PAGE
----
Ivy League Schools Are About to Deliver Extra Dose of Heartache
(Bloomberg) -- Many high school seniors looking to attend the most competitive U.S. colleges are about to have their hearts broken after an already difficult year.
Students on average applied to 9% more colleges as of March 1 compared with last year, according to data from the Common Application, a nonprofit that lets individuals apply to multiple schools.
Colleges have already begun informing students about their decisions for the fall semester. The eight Ivy League schools are expected to do so on Tuesday, later than usual because of the deluge of applications. Harvard, for example, saw a 42% increase from 2020.
“It’s been a hard year, and so many more kids applied,” said Jed Applerouth, who runs Atlanta-based Applerouth Co., a test-prep and tutoring firm. “When the schools on your list are only taking a small number, you have to apply to more schools.”
Once again, the pandemic has upended the college-admissions cycle.
In 2020, high school seniors made decisions without visiting campuses after being accepted, and some delayed their start by taking gap years. This year, they had limited options for in-person campus tours, and with schools scrapping standardized-test requirements, they found a lot of extra time to submit more applications. Plus, they had nothing to lose by throwing in more applications to schools not asking to see their SAT or ACT scores.
But just because applications are up doesn’t mean college admissions offices won’t struggle to fill classes because of the increased competition.
“The chances of a college getting a student go down because they’ve applied to more schools,” said Common App Chief Executive Officer Jenny Rickard, a former associate dean of admissions at Swarthmore College. “It becomes anybody’s guess what percentage of students are going to enroll.”
The past year has been a trying one for high school seniors and their parents. As juniors last spring, just when they were about to begin visiting colleges and compiling their wish lists, they were forced to finish the school year alone in their bedrooms.
“He did eight different virtual tours and they kind of all looked the same,” Renee Mahan said of her son, Sean. His public high school in San Francisco still hasn’t resumed in-person classes and he wasn’t able to take the SAT.
Colleges had more applications to sift through, often with fewer data points, such as standardized-test scores coupled with pass-fail grades.
Sean Mahan, who has top grades and is part of a model railroad club, wasn’t accepted to the University of California-Los Angeles, which set a record for applications at almost 140,000, a 28% increase from last year. But he learned last week that he won a seat at the prestigious Berkeley campus, alleviating a great deal of uncertainty. He’s still waiting to hear back from a few other California schools, including Stanford University.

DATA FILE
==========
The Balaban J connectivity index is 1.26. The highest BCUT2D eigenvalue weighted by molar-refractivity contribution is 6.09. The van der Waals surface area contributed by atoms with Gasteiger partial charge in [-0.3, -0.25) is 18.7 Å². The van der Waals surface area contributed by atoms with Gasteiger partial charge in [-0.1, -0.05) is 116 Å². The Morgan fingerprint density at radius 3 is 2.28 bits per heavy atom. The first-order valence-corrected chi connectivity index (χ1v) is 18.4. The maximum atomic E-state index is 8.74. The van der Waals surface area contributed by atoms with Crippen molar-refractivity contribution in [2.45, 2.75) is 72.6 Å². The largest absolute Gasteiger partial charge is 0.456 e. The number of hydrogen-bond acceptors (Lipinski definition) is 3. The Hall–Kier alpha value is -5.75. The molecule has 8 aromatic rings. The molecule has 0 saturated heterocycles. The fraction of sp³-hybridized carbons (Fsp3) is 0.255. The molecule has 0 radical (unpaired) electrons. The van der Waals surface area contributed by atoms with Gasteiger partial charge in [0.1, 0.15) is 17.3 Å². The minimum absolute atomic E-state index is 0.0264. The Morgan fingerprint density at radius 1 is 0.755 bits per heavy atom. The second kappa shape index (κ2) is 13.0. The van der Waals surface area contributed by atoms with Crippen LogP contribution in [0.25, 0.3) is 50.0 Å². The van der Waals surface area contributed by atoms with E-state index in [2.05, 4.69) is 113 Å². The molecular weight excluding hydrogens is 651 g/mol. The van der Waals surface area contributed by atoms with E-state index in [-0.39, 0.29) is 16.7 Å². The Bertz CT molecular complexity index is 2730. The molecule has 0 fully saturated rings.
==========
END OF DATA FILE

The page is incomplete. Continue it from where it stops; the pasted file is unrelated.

“It’s been nothing like we expected at all,” Sean’s mother said. “Covid really changed the world for him.”
The cycle will continue into the summer as schools, uncertain about who will accept invitations, begin reaching out to students on wait lists.
Nori Leybengrub, passed over for early acceptance to her top choice, the University of Pennsylvania, is weighing offers from several other schools, including Temple University, the University of Maryland, Lehigh University and George Washington University.
Leybengrub, 17, a figure skater who tutors middle- and elementary-school students in Baltimore, is hoping to wind up at Northwestern University, where she’s currently wait-listed.
Her classmate, Lilah Lichtman, is looking forward to the year being over.
She agonized about whether to take the SAT in the fall, but decided not to because schools that interested her weren’t requiring the tests and she didn’t want to risk her health or her family’s.
“It wasn’t worth it,” said Lichtman, 18, who writes for her school newspaper and plays on the tennis team.
She ended up applying to 11 schools and didn’t get in early to her first choice.
Lichtman visited just one campus before the pandemic -- Vassar College in Poughkeepsie, New York. Her mother, an alumna, had talked glowingly about the school for years. She liked its small size and media studies program and the fact that it doesn’t offer fraternities and sororities.
She applied in a second round of binding early decision and learned in late January that she had been accepted.
“I’m pretty sure I’m going to go in the fall,” Lichtman said. “Fingers crossed that things can be semi-normal.”
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